Robert ‘Bob’ Tilley was born in Bristol on Sunday 12th June 1938. He entered the world at time of great global turmoil and uncertainty. Hitler had just assumed complete control of the German armed forces, absorbed Austria, and was threatened Czechoslovakia. Japan declared war on China, and Neville Chamberlain made his infamous “Peace in our time” speech. During the war Bob was evacuated to live with his grandparents in Somerset, where he spent his early school years. Later he went on to study at Bristol Grammar School, and his childhood experiences of the destruction and horror of war left a deep and lasting impression.
On leaving school Bob’s pacifist beliefs saw him determined to avoid National Service, and this together with a strong sense of adventure led him to depart English shores for Rhodesia, and South Africa where he embarked on his career as a journalist. He also found time to complete his BA degree in Zulu at the University of Natal. Bob recounts many amusing stories from this period in his life in one of his early books.
He returned to England in 1968, and took up employment with the Daily Telegraph, but he found the head office environment stifling, and a year later he set off on a new adventure to Munich where he worked for Radio Free Europe, wrote as a freelance correspondent for the Daily Telegraph, and produced and presented programmes for the Bavarian News TV channel.
This was followed by a brief and rather disastrous foray into the business world. Bob invested in a swimming pool business in Majorca, but salesman he was not, and he soon returned to his first love of journalism and writing.
Bob moved to Bangkok where he wrote for various newspapers and publications, meting his partner Tong some 15 years ago. Four years later they moved to Chiang Mai and opened the Writers’ Club. It soon established itself as a watering hole for local writers, and a focus for intelligent conversation.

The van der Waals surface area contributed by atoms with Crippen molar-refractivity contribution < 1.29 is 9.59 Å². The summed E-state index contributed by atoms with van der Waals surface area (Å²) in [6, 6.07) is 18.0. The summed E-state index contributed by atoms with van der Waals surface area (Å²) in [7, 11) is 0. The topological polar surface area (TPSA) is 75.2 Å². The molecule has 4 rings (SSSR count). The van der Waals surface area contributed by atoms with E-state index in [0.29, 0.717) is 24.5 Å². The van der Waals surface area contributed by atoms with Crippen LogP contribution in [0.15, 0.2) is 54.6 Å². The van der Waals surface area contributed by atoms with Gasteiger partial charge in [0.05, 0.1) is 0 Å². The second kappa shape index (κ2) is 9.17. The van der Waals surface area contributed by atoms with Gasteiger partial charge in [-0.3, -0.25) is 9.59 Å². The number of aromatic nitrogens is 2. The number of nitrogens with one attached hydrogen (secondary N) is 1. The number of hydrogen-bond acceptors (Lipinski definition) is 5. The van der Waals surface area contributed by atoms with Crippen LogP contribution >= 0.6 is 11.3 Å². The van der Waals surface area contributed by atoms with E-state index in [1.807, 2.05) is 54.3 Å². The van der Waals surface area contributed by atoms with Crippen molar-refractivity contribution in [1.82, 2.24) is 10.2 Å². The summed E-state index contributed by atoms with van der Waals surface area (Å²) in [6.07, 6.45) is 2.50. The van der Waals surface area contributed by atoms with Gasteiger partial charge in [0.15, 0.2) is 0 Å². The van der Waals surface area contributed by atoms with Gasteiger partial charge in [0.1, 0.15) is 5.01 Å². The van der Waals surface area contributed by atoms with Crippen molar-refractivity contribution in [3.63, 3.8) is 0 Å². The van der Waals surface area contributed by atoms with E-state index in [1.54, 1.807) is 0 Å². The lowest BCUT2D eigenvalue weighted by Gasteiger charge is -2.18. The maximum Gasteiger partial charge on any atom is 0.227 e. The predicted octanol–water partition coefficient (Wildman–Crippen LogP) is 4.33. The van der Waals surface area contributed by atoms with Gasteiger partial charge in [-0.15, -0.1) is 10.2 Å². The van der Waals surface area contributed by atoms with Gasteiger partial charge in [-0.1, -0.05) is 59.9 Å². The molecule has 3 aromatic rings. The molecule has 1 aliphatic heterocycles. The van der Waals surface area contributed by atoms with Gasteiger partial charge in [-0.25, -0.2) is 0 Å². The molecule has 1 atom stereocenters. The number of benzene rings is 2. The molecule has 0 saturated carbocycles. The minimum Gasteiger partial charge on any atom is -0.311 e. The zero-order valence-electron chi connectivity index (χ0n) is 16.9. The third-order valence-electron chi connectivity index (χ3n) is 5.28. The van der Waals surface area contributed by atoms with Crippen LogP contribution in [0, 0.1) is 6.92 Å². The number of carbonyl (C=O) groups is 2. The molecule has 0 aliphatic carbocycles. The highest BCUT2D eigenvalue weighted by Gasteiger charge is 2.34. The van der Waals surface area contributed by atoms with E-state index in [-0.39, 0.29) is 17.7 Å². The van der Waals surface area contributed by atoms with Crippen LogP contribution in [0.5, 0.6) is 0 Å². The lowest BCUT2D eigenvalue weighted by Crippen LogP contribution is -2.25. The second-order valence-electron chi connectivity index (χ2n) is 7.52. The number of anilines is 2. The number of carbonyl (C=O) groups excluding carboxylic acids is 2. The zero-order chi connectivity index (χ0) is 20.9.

Bob is remembered by his six children as a loving father. Nicola recalls how her friends loved her childhood parties, with her dad giving piggyback rides and being the source of much raucous childhood laughter. Luke remembers his mother as the disciplinarian of the family, and Bob as the ‘softer touch’ who rarely said no. He also recalls his father the hero, who was cross-country skiing one day when he saw a woman drowning in a freezing lake. Without a moments hesitation Bob leapt into the glacial waters, and saved the distraught woman’s life. Even Christmas had a Tilley twist to it, with Bob insisting to the children that Santa preferred biscuits and a tot of whiskey, rather than the customary glass of milk.
Bob would declare proudly that he was a member of the MCC, which turned out to be true, but it was not the famous Lords Cricket Club, which people assumed, but the somewhat lesser known Munich Cricket Club of which he was a founder member. He was recently presented with a genuine pair of MCC bracers (bright orange and yellow), and said the first person to recognise them would be proffered a free drink. Rather disappointingly he did not have to pay out.
From time to time in some of the finer hotels and eateries Bob would style himself Lord Portbury, and enjoy the enhanced service, and deference accorded him by the establishment. He also acquired a genuine pair of House of Lords bracers (red with gold portcullis motifs), which added greatly to the persona, and were a much prized possession.
Bob will be remembered as a great raconteur, a bon vivant, adventurer, writer and host. He will be greatly missed by his many friends.
Bob passed away peacefully on Thursday morning 5th March, he is survived and much loved by his partner Tong, and 6 children Simon, Luke, Justin, Imogen, Nicola, and Emanuel.
We feel deeply for the family’s great loss, and wish Bob a fond and loving farewell. May his soul rest in peace.
Bob’s memorial may be found in the Foreign Cemetery, Lamphun Road.